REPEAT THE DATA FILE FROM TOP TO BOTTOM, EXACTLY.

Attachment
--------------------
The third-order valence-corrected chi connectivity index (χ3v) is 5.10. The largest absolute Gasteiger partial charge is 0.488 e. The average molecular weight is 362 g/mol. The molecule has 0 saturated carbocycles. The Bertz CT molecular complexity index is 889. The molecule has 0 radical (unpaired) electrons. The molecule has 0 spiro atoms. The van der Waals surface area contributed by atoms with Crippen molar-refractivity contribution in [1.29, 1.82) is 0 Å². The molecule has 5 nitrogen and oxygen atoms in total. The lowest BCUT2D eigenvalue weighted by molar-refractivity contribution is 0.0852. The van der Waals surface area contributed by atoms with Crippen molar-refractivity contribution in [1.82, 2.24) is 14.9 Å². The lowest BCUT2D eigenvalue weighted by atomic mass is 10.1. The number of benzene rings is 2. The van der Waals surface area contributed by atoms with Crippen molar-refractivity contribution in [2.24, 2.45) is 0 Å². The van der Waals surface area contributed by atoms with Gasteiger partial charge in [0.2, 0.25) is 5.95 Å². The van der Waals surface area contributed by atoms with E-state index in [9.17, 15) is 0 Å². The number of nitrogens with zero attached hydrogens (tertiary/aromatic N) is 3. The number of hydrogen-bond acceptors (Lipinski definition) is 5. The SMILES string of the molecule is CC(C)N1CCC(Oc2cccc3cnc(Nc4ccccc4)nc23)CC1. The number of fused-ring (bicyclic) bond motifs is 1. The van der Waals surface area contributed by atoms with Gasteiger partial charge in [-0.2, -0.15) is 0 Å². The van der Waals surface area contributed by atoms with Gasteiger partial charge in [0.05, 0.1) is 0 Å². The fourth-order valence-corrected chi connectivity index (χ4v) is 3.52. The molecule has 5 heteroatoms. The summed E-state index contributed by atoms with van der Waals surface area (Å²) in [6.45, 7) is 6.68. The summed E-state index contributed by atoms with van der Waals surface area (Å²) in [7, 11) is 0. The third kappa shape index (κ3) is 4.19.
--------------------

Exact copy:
The third-order valence-corrected chi connectivity index (χ3v) is 5.10. The largest absolute Gasteiger partial charge is 0.488 e. The average molecular weight is 362 g/mol. The molecule has 0 saturated carbocycles. The Bertz CT molecular complexity index is 889. The molecule has 0 radical (unpaired) electrons. The molecule has 0 spiro atoms. The van der Waals surface area contributed by atoms with Crippen molar-refractivity contribution in [1.29, 1.82) is 0 Å². The molecule has 5 nitrogen and oxygen atoms in total. The lowest BCUT2D eigenvalue weighted by molar-refractivity contribution is 0.0852. The van der Waals surface area contributed by atoms with Crippen molar-refractivity contribution in [1.82, 2.24) is 14.9 Å². The lowest BCUT2D eigenvalue weighted by atomic mass is 10.1. The number of benzene rings is 2. The van der Waals surface area contributed by atoms with Crippen molar-refractivity contribution in [2.24, 2.45) is 0 Å². The van der Waals surface area contributed by atoms with Gasteiger partial charge in [0.2, 0.25) is 5.95 Å². The van der Waals surface area contributed by atoms with E-state index in [9.17, 15) is 0 Å². The number of nitrogens with zero attached hydrogens (tertiary/aromatic N) is 3. The number of hydrogen-bond acceptors (Lipinski definition) is 5. The SMILES string of the molecule is CC(C)N1CCC(Oc2cccc3cnc(Nc4ccccc4)nc23)CC1. The number of fused-ring (bicyclic) bond motifs is 1. The van der Waals surface area contributed by atoms with Gasteiger partial charge in [-0.2, -0.15) is 0 Å². The van der Waals surface area contributed by atoms with Gasteiger partial charge in [0.05, 0.1) is 0 Å². The fourth-order valence-corrected chi connectivity index (χ4v) is 3.52. The molecule has 5 heteroatoms. The summed E-state index contributed by atoms with van der Waals surface area (Å²) in [6.45, 7) is 6.68. The summed E-state index contributed by atoms with van der Waals surface area (Å²) in [7, 11) is 0. The third kappa shape index (κ3) is 4.19.